Existing AMPS/TACS mobile stations listen to all messages on the FOCC. For example, in an existing AMPS/TACS system, the FOCC data stream 300 of FIG.3 may be broadcast by a base station to 10 mobile stations within that base station's coverage area that are monitoring stream A data on the FOCC for control messages. Each of the ten mobile stations monitors the complete FOCC data stream 300 for a control message which may be addressed to that particular mobile station even though the FOCC data stream 300 contains no message for it. Thus a mobile station may spend a significant amount of time monitoring messages addressed to different mobile stations.
In the present invention, mobile stations assigned to each control channel group, A or B, are divided into a number of sleep groups, which in the preferred embodiment is two groups. The groups are termed sleep group x and sleep group y. Mobile stations are assigned to a group depending on the next to the last bit of their MIN, with mobile stations having a next to last MIN bit of 0 being assigned to sleep group x, and mobile stations having a next to last MIN bit of 1 assigned to sleep group y.
DRX is implemented by introducing a sleep message which is transmitted in the OMT of the FOCC. The sleep message may be transmitted in the existing Global Action Overhead Message (GAOM) local control message. The GAOM local control message is a message containing a 16-bit data field. The local control message allows implementation in an AMPS/TACS system of local control functions not defined by the AMPS or TACS specifications. A LCOC field in the GAOM local control message identifies the type of local control message received. As an alternative, the sleep message may be transmitted as a new Global Action Overhead Message (GAOM). GAOM and GAOM local control messages are described in detail in the AMPS/TACS specifications and are known to those skilled in the art, therefore no further description is deemed necessary herein.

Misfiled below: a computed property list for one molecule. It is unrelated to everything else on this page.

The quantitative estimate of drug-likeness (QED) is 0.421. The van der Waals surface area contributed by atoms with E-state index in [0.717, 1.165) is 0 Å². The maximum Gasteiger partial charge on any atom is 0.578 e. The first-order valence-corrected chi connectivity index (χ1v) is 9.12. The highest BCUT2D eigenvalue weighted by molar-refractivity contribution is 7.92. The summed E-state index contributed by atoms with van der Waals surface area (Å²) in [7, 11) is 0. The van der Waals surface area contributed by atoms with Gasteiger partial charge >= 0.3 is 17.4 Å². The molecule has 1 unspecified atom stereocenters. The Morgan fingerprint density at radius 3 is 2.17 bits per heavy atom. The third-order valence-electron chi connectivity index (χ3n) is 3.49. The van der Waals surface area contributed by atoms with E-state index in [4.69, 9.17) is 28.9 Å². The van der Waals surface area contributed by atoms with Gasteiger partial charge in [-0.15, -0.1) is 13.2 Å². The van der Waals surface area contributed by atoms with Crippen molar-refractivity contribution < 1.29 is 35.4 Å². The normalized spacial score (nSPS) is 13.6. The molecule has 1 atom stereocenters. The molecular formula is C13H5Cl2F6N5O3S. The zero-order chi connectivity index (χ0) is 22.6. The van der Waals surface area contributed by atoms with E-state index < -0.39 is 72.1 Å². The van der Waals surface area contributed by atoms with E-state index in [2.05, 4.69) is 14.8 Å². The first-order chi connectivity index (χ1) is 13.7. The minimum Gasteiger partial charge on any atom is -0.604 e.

FIG. 4A illustrates the sleep message when implemented as a GAOM Local Control message, and FIG. 4B illustrates the structure of a sleep message when implemented as a new Global Action Overhead Message. The sleep message implemented as a new GAOM Local control message 400 of FIG. 4A contains the standard GAOM message fields T1T2 422, DCC 424, Global Action Code (ACT) bits 426, END 436, OHD 438 and P 440, plus 16 local control bits including Local Control Option Code (LCOC) 428, SLx 430, SLy 432 and SLz 434. The ACT 426 field is set to its local control message value of 1110. The LCOC field setting of 01 identifies the message as a sleep message. The 14 information bits following the LCOC field contain the special fields SLx 430, SLy 432 and SLz 434, with SLx 430 containing 4 bits, SLy 432 containing 4 bits, and SLz 434 containing 6 bits. The sleep message implemented as a new GAOM 401 of FIG. 4B contains the standard GAOM message fields T1T2 402, DCC 404, ACT 406, RSVD 408, END 416, OHD 418 and P 420 plus special fields SLx 410, SLy 412 and SLz 414. The ACT field is set to a value to identify the message as a sleep message. This value must be a value that is not used to identify any other GAOM message, such as a ACT field reserved for future use by the EIA/TIA-553 Specification. The 14 information bits following the RSVD field 408 contain the special fields SLx 410, SLy 412 and SLz 414, with SLx 410 containing 4 bits, SLy 412 containing 4 bits, and, SLz 414 containing 6 bits.